Public Policy’s Senior Moment

EDINBURGH – A century ago, children outnumbered the elderly by as much as ten to one in most European countries. Today, there are as many people over the age of 65 as there are under the age of 16. In the United Kingdom, roughly one in six people is 65 or older, compared to one in eight Americans, and one in four Japanese.

This shift has been powered by declining birth and infant-mortality rates in the first half of the twentieth century, together with rising life expectancy in recent decades. Whatever the causes, many are concerned that, in the coming decades, rapidly aging populations will increasingly strain health, welfare, and social-insurance systems, putting unsustainable pressure on public budgets.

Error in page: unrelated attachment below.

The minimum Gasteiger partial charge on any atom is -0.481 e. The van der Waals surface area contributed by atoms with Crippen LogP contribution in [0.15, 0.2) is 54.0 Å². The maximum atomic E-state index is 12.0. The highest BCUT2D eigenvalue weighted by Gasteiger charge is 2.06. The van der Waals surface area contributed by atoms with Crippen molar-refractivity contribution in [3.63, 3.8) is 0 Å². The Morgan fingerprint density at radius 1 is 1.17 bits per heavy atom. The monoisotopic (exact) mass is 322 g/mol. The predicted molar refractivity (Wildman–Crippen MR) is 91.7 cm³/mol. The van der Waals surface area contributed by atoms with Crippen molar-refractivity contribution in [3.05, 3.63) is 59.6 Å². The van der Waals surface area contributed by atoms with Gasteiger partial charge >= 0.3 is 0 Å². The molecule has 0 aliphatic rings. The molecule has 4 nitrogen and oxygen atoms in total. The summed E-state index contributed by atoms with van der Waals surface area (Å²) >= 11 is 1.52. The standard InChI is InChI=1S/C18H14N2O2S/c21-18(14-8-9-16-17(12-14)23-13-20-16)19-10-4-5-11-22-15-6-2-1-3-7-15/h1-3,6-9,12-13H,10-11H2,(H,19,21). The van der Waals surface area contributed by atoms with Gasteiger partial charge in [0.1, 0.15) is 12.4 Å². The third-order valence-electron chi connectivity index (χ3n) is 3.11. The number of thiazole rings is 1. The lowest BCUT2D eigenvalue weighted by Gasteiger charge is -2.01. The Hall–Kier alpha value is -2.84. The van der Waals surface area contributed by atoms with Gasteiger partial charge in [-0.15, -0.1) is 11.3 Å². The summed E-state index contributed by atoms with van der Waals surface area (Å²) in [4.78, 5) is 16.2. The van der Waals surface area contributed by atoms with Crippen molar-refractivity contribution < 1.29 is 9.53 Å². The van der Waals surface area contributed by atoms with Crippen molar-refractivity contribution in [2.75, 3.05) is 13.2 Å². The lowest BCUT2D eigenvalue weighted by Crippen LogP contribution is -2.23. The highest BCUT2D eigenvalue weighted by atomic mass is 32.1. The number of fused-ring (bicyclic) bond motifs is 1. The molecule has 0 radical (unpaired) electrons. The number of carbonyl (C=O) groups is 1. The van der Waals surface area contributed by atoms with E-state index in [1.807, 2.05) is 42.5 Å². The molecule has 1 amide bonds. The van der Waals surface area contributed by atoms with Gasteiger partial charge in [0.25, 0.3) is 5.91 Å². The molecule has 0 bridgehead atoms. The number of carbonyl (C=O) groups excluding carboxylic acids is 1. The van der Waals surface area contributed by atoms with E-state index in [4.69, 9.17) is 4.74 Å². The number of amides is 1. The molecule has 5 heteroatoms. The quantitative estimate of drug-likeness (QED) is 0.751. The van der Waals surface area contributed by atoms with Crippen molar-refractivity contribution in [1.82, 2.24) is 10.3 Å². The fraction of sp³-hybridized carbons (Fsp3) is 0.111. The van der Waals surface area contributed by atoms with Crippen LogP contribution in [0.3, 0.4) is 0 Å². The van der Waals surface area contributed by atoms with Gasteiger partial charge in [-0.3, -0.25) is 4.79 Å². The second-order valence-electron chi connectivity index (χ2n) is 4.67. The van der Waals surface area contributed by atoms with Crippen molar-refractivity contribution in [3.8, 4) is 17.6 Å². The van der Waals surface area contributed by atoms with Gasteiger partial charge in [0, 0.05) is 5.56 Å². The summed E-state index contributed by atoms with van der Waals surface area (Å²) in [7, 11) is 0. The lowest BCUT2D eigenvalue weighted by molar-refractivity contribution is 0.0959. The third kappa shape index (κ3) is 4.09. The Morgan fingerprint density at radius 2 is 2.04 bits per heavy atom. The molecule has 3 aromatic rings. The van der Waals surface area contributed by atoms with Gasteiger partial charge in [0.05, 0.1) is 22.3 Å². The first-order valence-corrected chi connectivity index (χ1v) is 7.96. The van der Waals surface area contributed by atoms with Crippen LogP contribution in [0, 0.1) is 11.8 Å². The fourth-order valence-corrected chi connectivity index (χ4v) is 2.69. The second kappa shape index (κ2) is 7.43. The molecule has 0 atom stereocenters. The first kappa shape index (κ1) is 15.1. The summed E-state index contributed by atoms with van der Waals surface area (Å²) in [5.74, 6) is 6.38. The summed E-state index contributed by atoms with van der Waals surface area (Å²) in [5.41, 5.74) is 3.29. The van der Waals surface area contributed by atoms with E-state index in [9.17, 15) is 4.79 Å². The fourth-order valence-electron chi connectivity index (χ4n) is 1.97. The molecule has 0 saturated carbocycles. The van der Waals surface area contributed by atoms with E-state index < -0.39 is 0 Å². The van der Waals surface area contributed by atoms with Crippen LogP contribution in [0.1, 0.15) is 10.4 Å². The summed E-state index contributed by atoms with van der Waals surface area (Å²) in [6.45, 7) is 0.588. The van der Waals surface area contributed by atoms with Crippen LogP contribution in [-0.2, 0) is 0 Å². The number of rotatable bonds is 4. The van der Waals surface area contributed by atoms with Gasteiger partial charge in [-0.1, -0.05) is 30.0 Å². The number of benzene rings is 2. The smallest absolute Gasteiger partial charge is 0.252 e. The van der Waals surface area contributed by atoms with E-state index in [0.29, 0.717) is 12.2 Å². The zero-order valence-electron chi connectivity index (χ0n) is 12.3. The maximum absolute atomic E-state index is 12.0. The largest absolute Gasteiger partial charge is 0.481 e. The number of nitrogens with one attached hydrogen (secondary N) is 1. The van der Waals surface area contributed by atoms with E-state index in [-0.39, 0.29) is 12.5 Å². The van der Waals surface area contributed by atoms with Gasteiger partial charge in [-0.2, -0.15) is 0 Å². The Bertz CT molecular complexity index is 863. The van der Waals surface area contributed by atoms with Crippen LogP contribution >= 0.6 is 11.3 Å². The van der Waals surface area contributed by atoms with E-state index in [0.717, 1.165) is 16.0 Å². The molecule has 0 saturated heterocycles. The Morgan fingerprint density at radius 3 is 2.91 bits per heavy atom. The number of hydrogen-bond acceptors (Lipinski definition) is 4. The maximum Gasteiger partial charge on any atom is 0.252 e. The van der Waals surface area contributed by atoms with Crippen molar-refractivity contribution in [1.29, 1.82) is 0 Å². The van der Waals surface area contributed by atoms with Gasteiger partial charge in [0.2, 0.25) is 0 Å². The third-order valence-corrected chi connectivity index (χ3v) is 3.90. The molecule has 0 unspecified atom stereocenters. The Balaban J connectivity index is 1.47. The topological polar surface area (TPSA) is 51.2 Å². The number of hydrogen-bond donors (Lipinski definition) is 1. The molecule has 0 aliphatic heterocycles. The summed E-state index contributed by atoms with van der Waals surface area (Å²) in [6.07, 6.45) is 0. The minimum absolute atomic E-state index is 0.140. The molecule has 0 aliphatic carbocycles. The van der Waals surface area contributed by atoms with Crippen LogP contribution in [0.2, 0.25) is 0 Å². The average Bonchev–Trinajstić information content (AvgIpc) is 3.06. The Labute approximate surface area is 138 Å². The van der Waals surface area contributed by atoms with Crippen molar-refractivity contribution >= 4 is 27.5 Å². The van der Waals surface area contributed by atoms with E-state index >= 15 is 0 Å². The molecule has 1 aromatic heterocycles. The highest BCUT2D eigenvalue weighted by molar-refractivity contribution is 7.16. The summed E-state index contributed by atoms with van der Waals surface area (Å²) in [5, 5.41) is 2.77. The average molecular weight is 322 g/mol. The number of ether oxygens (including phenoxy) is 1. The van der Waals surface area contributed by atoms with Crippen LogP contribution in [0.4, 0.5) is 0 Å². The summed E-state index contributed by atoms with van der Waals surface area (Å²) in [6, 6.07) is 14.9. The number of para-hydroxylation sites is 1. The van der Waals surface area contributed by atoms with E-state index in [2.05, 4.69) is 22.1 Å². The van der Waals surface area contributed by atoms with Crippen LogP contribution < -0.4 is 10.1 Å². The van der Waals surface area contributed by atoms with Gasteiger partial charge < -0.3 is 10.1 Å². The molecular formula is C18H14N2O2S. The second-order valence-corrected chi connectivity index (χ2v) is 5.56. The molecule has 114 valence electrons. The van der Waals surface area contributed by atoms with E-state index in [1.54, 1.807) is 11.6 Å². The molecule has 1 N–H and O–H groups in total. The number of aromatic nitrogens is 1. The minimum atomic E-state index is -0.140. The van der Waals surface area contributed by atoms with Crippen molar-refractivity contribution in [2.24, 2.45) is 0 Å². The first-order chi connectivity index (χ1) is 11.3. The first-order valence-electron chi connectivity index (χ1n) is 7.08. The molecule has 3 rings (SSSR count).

But, while such fears are not entirely unfounded, discussions about population aging tend to exaggerate the trend’s scale, speed, and impact, owing to a fundamental misperception about how populations grow older. Unlike people, populations do not follow the life cycle of birth, aging, and death. And, while a population’s age distribution may change, age becomes an unreliable way to measure a population’s productivity as lifespans increase.

Age has two components: the number of years a person has lived (which is easy to measure for individuals and populations) and the number of years a person has left to live (which is unknown for individuals, but possible to predict for populations). As mortality declines, remaining life expectancy (RLE) increases for people of all ages. This distinction is crucial, because many behaviors and attitudes (including those that are health-related) may be linked more strongly to RLE than to age.